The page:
• YGENERAL TAGGING OF NEW TECHNOLOGICAL DEVELOPMENTS; GENERAL TAGGING OF CROSS-SECTIONAL TECHNOLOGIES SPANNING OVER SEVERAL SECTIONS OF THE IPC; TECHNICAL SUBJECTS COVERED BY FORMER USPC CROSS-REFERENCE ART COLLECTIONS [XRACs] AND DIGESTS
    • Y10TECHNICAL SUBJECTS COVERED BY FORMER USPC
    • Y10TTECHNICAL SUBJECTS COVERED BY FORMER US CLASSIFICATION
    • Y10T428/00Stock material or miscellaneous articles
    • Y10T428/31504Composite [nonstructural laminate]
    • Y10T428/31855Of addition polymer from unsaturated monomers
    • Y10T428/31909Next to second addition polymer from unsaturated monomers
    • Y10T428/31928Ester, halide or nitrile of addition polymer

Abstract

Decoration polyvinyl chloride surface covering structures are described which have antistatic or static dissipative capabilities. Several features are described herein which can be taken advantage of to lower the normal conductivity of the polyvinyl chloride sheet and yet still maintain an attractive or decorative appearance.

Description

BACKGROUND OF THE INVENTION Field of the Invention

The sensitivity of electronic components and circuit boards to static charge requires the use of anti-static and static dissipative materials. Particularly in the areas where the static sensitive items are being tested, used, manufactured, packaged, and shipped, it is necessary to take steps to prevent the build-up of static charge. In order to protect these electronic components, desirably the materials in the environment should not hold static charge and should permit static electricity to be depleted gradually. It is thus particularly desirable to have antistatic or static dissipative environmental materials. Too little conductivity is undesirable and similarly, a high conductivity would likewise be undesirable.

Vinyl chloride polymers (both homopolymers and copolymers) have been very popular in surface covering compositions of all types. Floors, walls, counterspaces, etc. are frequently covered with decorative polyvinyl chloride sheet compositions. Polyvinyl chloride, however, presents particular problems if antistatic or static dissipative qualities are required. Polyvinyl chloride surface covering compositions without any anti-static additive will generally have surface resistivities of 1012 ohms/square (sq.) or higher. This surface resistivity is too high for the applications requiring either static dissipative (106 to 109 ohm/sq.) or anti-static (109 to 1012 ohms/sq.) protection. Anti-stat additives are incorporated into materials in order to increase conductivity. Polyvinyl chloride, however, presents particular problems when the PVC must be combined with additives in order to achieve the anti-static and particularly the static dissipative conductivity levels.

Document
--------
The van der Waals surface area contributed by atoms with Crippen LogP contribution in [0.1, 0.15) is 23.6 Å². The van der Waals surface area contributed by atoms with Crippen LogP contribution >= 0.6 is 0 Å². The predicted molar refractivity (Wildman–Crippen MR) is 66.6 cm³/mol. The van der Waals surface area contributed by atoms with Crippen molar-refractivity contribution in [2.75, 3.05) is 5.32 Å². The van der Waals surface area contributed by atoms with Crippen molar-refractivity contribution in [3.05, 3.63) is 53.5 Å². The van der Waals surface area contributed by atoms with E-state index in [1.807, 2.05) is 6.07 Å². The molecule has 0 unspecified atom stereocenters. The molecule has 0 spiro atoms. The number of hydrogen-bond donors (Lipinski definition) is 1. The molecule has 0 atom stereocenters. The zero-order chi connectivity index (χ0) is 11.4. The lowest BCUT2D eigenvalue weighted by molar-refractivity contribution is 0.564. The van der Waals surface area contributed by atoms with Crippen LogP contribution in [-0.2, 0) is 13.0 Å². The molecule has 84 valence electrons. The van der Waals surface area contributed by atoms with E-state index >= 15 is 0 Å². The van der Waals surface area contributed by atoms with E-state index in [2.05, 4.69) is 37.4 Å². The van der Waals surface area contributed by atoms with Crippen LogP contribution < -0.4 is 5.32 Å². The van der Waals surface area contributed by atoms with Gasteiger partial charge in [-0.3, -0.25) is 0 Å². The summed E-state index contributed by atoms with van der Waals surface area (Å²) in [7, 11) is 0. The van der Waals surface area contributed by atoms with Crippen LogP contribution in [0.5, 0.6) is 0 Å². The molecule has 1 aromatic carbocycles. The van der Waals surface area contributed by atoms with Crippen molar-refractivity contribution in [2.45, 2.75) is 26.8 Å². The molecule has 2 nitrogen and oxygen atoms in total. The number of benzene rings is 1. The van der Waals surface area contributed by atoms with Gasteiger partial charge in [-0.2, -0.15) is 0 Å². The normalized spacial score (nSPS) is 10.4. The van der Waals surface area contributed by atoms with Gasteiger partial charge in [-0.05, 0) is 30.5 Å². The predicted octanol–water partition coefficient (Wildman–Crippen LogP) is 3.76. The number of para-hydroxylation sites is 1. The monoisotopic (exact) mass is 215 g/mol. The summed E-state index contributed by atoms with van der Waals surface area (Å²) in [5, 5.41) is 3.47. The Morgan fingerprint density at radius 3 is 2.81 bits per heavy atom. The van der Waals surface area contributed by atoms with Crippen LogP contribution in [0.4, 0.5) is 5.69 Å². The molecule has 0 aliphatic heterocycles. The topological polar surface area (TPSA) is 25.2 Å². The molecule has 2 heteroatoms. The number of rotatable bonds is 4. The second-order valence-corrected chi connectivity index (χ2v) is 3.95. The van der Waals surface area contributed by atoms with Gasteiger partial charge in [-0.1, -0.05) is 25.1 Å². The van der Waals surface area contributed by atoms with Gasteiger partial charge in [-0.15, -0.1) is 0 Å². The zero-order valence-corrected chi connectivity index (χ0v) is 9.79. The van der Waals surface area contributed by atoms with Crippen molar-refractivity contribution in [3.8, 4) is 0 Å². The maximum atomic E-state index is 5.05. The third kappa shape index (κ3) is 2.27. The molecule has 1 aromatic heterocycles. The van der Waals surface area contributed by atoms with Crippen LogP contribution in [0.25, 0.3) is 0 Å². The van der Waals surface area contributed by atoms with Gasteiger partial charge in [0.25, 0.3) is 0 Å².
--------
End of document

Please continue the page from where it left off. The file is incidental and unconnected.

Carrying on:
Polyvinyl chloride surface covering compositions must contain a stabilizer so that they can be processed at elevated temperatures. Disadvantageously, the quarternary ammonium, salt cationic anti-stat additives tend to interfere with the heat stabilizing function of these metallic additives. Furthermore, discoloration of the polyvinyl chloride is noted when the cationic quarternary ammonium anti-stat and the metallic stabilizers are combined in the composition.

Alternatively, the vinyl formulations can be made using the non-ionic anti-stats. Unfortunately, this significantly limits the amount of conductivity which can be obtained. The non-ionic anti-stats do not improve conductivity as well as the cationic anti-stats.

Another difficulty which is frequently encountered with the vinyl formulations is the surface exudation of the anti-stat. Particularly when the formulations contain both plasticizer and anti-stat additive surface exudation often becomes a problem, especially with larger amounts of each (particularly needed to get static dissipative levels).

The instant invention provides polyvinyl chloride surface covering compositions having anti-static and static dissipative conductivity. The compositions provided are structured to optimize conductivity, but at the same time, problems of surface exudation are avoided. Even more desirably, the instant invention provides compositions which delivered excellent electrical performances, but at the same time, maintain good visual appearance. Compositions are even described herein which have both static dissipative properties and which have a decorative visual effect because of a printed layer in the composition.

The compositions described herein also combine several features which are used to provide lower surface resistivities. The instant sheet compositions can either be fixed (tacked, glued) to the surface or loosely placed on the surface as desired.

SUMMARY OF THE INVENTION